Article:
Unlearning Liberty: A must-read to deter the degradation of discourse

By William R. Toler

It isn’t hard to see the extreme socio-political polarization running rampant across the purple mountain majesties and amber waves of grain.

Left versus right. Black versus white. Us versus them.

One new book lays, at least part of, the blame at the door of the nation’s educational institutions. American colleges and universities were once referred to as “The Marketplace of Ideas.” Nowdays, those grand halls of inquistiveness have turned to inquisition where the “wrong ideas” can leave you castigated as an intellectual leper.

After 10 years of seeing the degradation of discourse first-hand through his work at the Foundation for Individual Rights in Education, Greg Lukianoff decided to pick up where his predecessors left off. Prior to forming the organization, professor Alan Charles Kors and attorney Harvey Silverglate compiled a list of First Amendment and due process violations for The Shadow University: The Betrayal of Liberty on America’s Campuses.

Lukianoff’s book, Unlearning Liberty: Campus Censorship and the End of American Debate, not only profiles a number of recent cases, but explains the correlation between silencing speech on campus and the implications on the rest of society. “[The book] is my attempt to do justice to the plight of these students and faculty,” writes Lukianoff in the Acknowledgments section, “both those we [at FIRE] could help and those we couldn’t.”

Each chapter begins with a hypothetical journey, presuming the reader is a student first perparing for and then entering college. The reader is faced with scenarios of censorship that would seem ludicrous to anyone with any idea of what liberty should be. But, as Lukianoff points out, those silly situations are based on egregious examples of real events.

The first case to open the book involves a student at Valdosta State Universtiy who was deemed a “clear and present danger” in 2007 for a Facebook collage satirizing a parking garage on campus. Hayden Barnes was kicked off campus and “promised” an appeal providing a “certificate of mental health.”The college’s president, Ronald Zaccari, took the collage as an “indirect threat” because Barnes had named it the Zacarri Memorial Parking Garage, referencing “Zacarri’s claim that the garage was to be part of his legacy.” Barnes was later vindicated after a federal lawsuit that ended earlier this year. Surpisingly, Zaccari was found liable for damages. I say surprisingly, because officials are usually let off the hook becuase of “qualified immunity.”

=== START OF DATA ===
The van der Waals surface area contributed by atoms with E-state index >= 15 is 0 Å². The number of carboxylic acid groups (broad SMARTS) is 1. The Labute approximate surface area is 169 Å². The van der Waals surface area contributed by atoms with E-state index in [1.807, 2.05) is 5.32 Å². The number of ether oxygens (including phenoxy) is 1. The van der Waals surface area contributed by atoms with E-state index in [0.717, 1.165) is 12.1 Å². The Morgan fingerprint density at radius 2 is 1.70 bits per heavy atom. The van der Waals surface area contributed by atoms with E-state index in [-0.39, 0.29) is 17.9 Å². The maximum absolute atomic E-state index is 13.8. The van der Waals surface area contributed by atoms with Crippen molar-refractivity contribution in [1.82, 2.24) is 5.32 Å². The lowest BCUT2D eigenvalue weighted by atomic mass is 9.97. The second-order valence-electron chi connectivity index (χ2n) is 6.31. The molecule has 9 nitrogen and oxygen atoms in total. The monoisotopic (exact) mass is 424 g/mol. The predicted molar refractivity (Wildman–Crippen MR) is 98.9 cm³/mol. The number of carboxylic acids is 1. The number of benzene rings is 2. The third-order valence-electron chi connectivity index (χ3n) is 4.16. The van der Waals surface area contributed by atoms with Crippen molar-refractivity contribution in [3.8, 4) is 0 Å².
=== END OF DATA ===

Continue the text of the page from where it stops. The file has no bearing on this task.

And so begins one common theme throughout the book: overzealous administrators punishing students for peaceful dissent by protected speech. Chapter 7 was aptly titled “Don’t Question Authority” and highlights a variety of speech codes and censorship cases, including the Firefly case, involving a theater professor. One student in North Carolina was barred from graduation for a Facebook post criticizing the administration for carrying on business as usual despite a majority of students having their lives turned upside down by a recent tornado.

But it’s not just administrators that are the problem. Students have developed a perverted sense of freedom of speech, believing that it’s ok to use their “speech” to silence others. There have been several cases of students destroying pro-life displays because, as one student said, “I feel like I have the right to walk across campus without seeing that.” One such “protest” was led by a professor. Instead of engaging in honest debate, some students prefer to shout down speakers or pelt them with pies.

Sometimes students and adminstrators or other staff/faculty (as noted above) join together to shut down speech or ideas they don’t simply don’t like or feel “offended” by. One of the most startling examples was a college-sanctioned mob to shut down The Passion of the Musical, a play that was billed as being “offensive or inflammatory to all audiences.”

Colleges often get accused by “conservatives” of brainwashing students with a “liberal” agenda. In some cases, that may not be far from the truth. Chapter 5 exposes several cases of thought reform–”programs designed to get students to adopt particular ideological and political beliefs.” In the name of diversity and tolerance, these programs attempt to instill conformity and intolerance of any views contrary to what the instillers see as “the correct views.”

This book covers a wide range of topics from speech codes to “free speech zones” to political correctness run amok to newspaper thefts. To cover them all would border on plagiarism, so I encourage you to read the book for yourself, and make up your own mind…just as the author would want you to do.

“Imagine a country where disagreement is welcome,” Lukianoff writes, “where disagreement is welcome, where thought experimentation and playful candor are encouraged, where people are at peace with the knowledge that they might be proven wrong. To me, at least, that place sounds like heaven compared to the bipolar mindlessness of today’s public square.”




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